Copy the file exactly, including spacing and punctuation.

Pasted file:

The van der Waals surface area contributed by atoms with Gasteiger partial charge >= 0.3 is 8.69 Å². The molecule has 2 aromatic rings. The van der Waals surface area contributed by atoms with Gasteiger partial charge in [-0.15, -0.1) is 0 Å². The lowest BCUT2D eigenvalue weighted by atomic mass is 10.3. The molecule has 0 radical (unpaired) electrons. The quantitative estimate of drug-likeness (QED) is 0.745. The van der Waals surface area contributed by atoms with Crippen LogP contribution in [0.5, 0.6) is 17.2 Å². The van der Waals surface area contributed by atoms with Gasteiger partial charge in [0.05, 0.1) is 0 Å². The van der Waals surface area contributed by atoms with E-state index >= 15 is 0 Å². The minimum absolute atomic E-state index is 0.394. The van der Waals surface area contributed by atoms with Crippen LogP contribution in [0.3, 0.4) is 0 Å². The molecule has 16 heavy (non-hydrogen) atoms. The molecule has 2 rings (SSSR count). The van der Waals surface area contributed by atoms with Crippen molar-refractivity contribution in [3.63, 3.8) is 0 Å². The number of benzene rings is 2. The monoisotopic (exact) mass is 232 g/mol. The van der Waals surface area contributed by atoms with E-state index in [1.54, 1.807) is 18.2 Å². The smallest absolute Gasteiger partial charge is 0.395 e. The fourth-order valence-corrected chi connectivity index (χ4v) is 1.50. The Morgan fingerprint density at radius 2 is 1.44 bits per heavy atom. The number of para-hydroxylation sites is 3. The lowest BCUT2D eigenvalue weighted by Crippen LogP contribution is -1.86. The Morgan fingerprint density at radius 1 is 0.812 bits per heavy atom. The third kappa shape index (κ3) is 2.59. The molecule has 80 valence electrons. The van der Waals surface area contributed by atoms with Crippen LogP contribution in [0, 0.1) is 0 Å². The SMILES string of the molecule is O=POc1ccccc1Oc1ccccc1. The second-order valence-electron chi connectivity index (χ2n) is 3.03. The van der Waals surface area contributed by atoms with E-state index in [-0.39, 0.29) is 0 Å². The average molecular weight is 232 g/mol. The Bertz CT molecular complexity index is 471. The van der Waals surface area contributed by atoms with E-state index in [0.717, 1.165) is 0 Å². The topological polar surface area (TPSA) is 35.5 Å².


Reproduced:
The van der Waals surface area contributed by atoms with Gasteiger partial charge >= 0.3 is 8.69 Å². The molecule has 2 aromatic rings. The van der Waals surface area contributed by atoms with Gasteiger partial charge in [-0.15, -0.1) is 0 Å². The lowest BCUT2D eigenvalue weighted by atomic mass is 10.3. The molecule has 0 radical (unpaired) electrons. The quantitative estimate of drug-likeness (QED) is 0.745. The van der Waals surface area contributed by atoms with Crippen LogP contribution in [0.5, 0.6) is 17.2 Å². The van der Waals surface area contributed by atoms with Gasteiger partial charge in [0.05, 0.1) is 0 Å². The van der Waals surface area contributed by atoms with E-state index >= 15 is 0 Å². The minimum absolute atomic E-state index is 0.394. The van der Waals surface area contributed by atoms with Crippen LogP contribution in [0.3, 0.4) is 0 Å². The molecule has 16 heavy (non-hydrogen) atoms. The molecule has 2 rings (SSSR count). The van der Waals surface area contributed by atoms with Crippen molar-refractivity contribution in [3.63, 3.8) is 0 Å². The number of benzene rings is 2. The monoisotopic (exact) mass is 232 g/mol. The van der Waals surface area contributed by atoms with E-state index in [1.54, 1.807) is 18.2 Å². The smallest absolute Gasteiger partial charge is 0.395 e. The fourth-order valence-corrected chi connectivity index (χ4v) is 1.50. The Morgan fingerprint density at radius 2 is 1.44 bits per heavy atom. The number of para-hydroxylation sites is 3. The lowest BCUT2D eigenvalue weighted by Crippen LogP contribution is -1.86. The Morgan fingerprint density at radius 1 is 0.812 bits per heavy atom. The third kappa shape index (κ3) is 2.59. The molecule has 80 valence electrons. The van der Waals surface area contributed by atoms with Crippen LogP contribution in [0, 0.1) is 0 Å². The SMILES string of the molecule is O=POc1ccccc1Oc1ccccc1. The second-order valence-electron chi connectivity index (χ2n) is 3.03. The van der Waals surface area contributed by atoms with E-state index in [-0.39, 0.29) is 0 Å². The average molecular weight is 232 g/mol. The Bertz CT molecular complexity index is 471. The van der Waals surface area contributed by atoms with E-state index in [0.717, 1.165) is 0 Å². The topological polar surface area (TPSA) is 35.5 Å².